Tag Archives: ArborGen

No Regulatory Authority Over GM Pine Tree – Follow Responsible Use Principles

Even when GM trees are not regulated, there are stewardship principles in place that promote the long-term, responsible use of them.

ArborGen sent this letter to USDA asking if their Loblolly Pine would be regulated. USDA responded with this letter to ArborGen stating it does not have regulatory authority over the tree based on the genetic construct and process used to develop it.

However, the USDA recommended that the Responsible Use Principles be followed.

The Responsible Use: Biotech Tree Principles were developed to help protect forests wherever biotech trees are used. These Principles are the first of their kind and were developed through a transparent, multi-stakeholder mechanism, to achieve the following objectives:

  • Establish a high level of performance for managing biotech trees that is recognized around the world.
  • Create a simple and effective set of practices so users along the biotech tree value chain know how to use the trees responsibly.
  • Increase societal benefits when biotech trees are used by promoting interaction and education between foresters, biotechnologists, and other stakeholders.

Embodied throughout is an understanding that biotech trees and their products should create sustainable benefits. Benefits may be derived from the biotech tree, its products, or scientific insight gained through forest biotechnology research. The Practices give users tools to help them enhance the benefits of forest biotechnology, mitigate risks and maintain the integrity of a biotech tree’s history as it moves along the value chain. Learn more about the Principles at ResponsibleUse.org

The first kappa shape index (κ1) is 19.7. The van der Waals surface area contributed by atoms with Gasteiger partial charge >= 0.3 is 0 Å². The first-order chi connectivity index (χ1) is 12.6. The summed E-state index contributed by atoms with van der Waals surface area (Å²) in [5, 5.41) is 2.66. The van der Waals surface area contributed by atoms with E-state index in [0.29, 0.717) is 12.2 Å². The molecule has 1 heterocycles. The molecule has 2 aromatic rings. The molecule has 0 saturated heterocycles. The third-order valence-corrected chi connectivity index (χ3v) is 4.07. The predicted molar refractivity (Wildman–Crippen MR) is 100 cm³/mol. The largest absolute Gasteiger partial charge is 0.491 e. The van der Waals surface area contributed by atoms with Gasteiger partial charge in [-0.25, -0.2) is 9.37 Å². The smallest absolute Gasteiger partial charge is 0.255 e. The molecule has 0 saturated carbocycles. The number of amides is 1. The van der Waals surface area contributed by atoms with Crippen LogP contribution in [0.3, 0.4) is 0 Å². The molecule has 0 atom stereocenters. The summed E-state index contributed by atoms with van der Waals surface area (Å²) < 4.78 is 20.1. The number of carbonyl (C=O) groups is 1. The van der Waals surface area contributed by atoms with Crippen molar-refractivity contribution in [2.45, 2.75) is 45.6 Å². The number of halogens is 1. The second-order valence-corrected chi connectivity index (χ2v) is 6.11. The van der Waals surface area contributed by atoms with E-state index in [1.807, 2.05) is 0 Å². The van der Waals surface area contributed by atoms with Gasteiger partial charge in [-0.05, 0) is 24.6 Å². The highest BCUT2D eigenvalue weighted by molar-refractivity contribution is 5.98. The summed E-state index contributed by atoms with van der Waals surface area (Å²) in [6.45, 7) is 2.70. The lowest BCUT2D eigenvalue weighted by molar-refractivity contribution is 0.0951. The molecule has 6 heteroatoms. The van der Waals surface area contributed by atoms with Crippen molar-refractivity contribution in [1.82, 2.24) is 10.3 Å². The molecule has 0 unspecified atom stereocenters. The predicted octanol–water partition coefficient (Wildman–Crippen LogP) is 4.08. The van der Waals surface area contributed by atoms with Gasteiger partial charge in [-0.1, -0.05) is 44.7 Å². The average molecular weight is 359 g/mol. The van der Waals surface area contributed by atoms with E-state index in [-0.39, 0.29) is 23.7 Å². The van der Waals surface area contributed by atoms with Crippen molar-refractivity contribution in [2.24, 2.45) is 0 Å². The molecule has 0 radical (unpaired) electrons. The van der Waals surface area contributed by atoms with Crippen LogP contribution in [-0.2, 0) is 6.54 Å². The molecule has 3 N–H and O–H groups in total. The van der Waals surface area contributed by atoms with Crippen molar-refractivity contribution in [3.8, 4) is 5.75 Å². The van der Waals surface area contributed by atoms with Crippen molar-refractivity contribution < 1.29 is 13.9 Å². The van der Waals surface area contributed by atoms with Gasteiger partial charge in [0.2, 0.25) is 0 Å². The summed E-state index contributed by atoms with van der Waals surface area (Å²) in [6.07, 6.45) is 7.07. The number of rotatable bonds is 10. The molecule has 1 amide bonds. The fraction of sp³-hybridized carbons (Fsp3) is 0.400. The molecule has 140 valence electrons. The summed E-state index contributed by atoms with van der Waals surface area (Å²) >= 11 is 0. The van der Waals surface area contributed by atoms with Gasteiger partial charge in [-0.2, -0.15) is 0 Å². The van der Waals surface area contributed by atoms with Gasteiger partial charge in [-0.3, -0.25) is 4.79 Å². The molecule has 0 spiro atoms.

The following excerpt is from an article published by Capital Press

A pine tree genetically engineered for greater wood density can be grown without restrictions after the USDA decided it lacks authority to regulate the variety.

The finding has alarmed critics of genetically modified organisms who fear the new cultivar will cross-pollinate with trees in the wild, resulting in unknown consequences for forests.

ArborGen, a tree seedling producer, altered the loblolly pine variety with a gene gun inserting genetic material from the Monterey pine, the American sweetgum tree, mouse ear cress and E. coli bacteria.

None of these organisms are plant pest risks, so the USDA has determined the pine is not a regulated article and can be freely cultivated without undergoing environmental studies, unlike crops that rely on plant pathogens for their transformation.

Higher density in wood is generally associated with strength and durability in lumber as well as higher energy content for biomass uses, said Steven Strauss, a forest biotechnology professor at Oregon State University.